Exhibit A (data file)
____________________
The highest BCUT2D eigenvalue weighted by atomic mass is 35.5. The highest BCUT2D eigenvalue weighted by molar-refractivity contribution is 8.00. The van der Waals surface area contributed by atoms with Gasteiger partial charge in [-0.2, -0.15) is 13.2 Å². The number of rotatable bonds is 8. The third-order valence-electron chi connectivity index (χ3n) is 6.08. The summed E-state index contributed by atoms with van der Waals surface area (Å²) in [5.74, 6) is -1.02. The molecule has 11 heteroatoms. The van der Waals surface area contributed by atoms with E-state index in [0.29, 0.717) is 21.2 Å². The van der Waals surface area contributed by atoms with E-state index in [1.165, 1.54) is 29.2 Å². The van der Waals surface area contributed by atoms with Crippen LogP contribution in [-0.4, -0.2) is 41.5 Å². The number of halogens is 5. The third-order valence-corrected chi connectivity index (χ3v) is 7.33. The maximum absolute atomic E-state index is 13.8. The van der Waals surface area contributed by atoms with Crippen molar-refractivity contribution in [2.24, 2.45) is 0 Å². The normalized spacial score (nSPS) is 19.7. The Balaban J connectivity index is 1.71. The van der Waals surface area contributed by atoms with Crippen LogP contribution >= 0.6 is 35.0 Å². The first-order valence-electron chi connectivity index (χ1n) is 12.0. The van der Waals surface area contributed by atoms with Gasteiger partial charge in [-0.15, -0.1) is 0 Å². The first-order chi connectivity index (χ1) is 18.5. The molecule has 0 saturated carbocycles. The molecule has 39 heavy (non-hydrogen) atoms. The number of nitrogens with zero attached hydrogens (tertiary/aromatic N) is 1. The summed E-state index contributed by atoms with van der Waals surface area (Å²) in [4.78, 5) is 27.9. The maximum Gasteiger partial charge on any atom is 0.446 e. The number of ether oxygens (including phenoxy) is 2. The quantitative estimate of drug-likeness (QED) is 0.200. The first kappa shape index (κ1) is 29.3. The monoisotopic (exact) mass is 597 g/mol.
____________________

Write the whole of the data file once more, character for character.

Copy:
The highest BCUT2D eigenvalue weighted by atomic mass is 35.5. The highest BCUT2D eigenvalue weighted by molar-refractivity contribution is 8.00. The van der Waals surface area contributed by atoms with Gasteiger partial charge in [-0.2, -0.15) is 13.2 Å². The number of rotatable bonds is 8. The third-order valence-electron chi connectivity index (χ3n) is 6.08. The summed E-state index contributed by atoms with van der Waals surface area (Å²) in [5.74, 6) is -1.02. The molecule has 11 heteroatoms. The van der Waals surface area contributed by atoms with E-state index in [0.29, 0.717) is 21.2 Å². The van der Waals surface area contributed by atoms with E-state index in [1.165, 1.54) is 29.2 Å². The van der Waals surface area contributed by atoms with Crippen LogP contribution in [-0.4, -0.2) is 41.5 Å². The number of halogens is 5. The third-order valence-corrected chi connectivity index (χ3v) is 7.33. The maximum absolute atomic E-state index is 13.8. The van der Waals surface area contributed by atoms with Crippen molar-refractivity contribution in [2.24, 2.45) is 0 Å². The normalized spacial score (nSPS) is 19.7. The Balaban J connectivity index is 1.71. The van der Waals surface area contributed by atoms with Crippen LogP contribution >= 0.6 is 35.0 Å². The first-order valence-electron chi connectivity index (χ1n) is 12.0. The van der Waals surface area contributed by atoms with Gasteiger partial charge in [-0.15, -0.1) is 0 Å². The first-order chi connectivity index (χ1) is 18.5. The molecule has 0 saturated carbocycles. The molecule has 39 heavy (non-hydrogen) atoms. The number of nitrogens with zero attached hydrogens (tertiary/aromatic N) is 1. The summed E-state index contributed by atoms with van der Waals surface area (Å²) in [4.78, 5) is 27.9. The maximum Gasteiger partial charge on any atom is 0.446 e. The number of ether oxygens (including phenoxy) is 2. The quantitative estimate of drug-likeness (QED) is 0.200. The first kappa shape index (κ1) is 29.3. The monoisotopic (exact) mass is 597 g/mol.